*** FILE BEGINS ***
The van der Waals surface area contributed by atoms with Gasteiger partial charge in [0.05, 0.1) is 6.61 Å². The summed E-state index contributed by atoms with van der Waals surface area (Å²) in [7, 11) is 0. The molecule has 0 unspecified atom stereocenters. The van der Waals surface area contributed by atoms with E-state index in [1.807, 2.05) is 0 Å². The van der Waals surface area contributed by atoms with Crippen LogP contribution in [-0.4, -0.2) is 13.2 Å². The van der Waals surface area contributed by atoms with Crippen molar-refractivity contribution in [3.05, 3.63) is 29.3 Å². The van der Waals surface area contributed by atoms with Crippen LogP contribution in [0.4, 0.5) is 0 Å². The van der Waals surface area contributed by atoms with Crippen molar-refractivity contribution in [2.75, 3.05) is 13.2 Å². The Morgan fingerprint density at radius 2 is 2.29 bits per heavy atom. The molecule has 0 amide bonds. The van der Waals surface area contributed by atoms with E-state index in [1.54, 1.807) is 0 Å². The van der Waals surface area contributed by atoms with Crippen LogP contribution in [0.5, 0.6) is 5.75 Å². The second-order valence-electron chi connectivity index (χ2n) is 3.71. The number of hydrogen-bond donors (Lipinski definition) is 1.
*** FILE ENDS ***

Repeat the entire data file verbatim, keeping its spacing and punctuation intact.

The van der Waals surface area contributed by atoms with Gasteiger partial charge in [0.05, 0.1) is 6.61 Å². The summed E-state index contributed by atoms with van der Waals surface area (Å²) in [7, 11) is 0. The molecule has 0 unspecified atom stereocenters. The van der Waals surface area contributed by atoms with E-state index in [1.807, 2.05) is 0 Å². The van der Waals surface area contributed by atoms with Crippen LogP contribution in [-0.4, -0.2) is 13.2 Å². The van der Waals surface area contributed by atoms with Crippen molar-refractivity contribution in [3.05, 3.63) is 29.3 Å². The van der Waals surface area contributed by atoms with Crippen LogP contribution in [0.4, 0.5) is 0 Å². The van der Waals surface area contributed by atoms with Crippen molar-refractivity contribution in [2.75, 3.05) is 13.2 Å². The Morgan fingerprint density at radius 2 is 2.29 bits per heavy atom. The molecule has 0 amide bonds. The van der Waals surface area contributed by atoms with E-state index in [1.54, 1.807) is 0 Å². The van der Waals surface area contributed by atoms with Crippen LogP contribution in [0.5, 0.6) is 5.75 Å². The second-order valence-electron chi connectivity index (χ2n) is 3.71. The number of hydrogen-bond donors (Lipinski definition) is 1.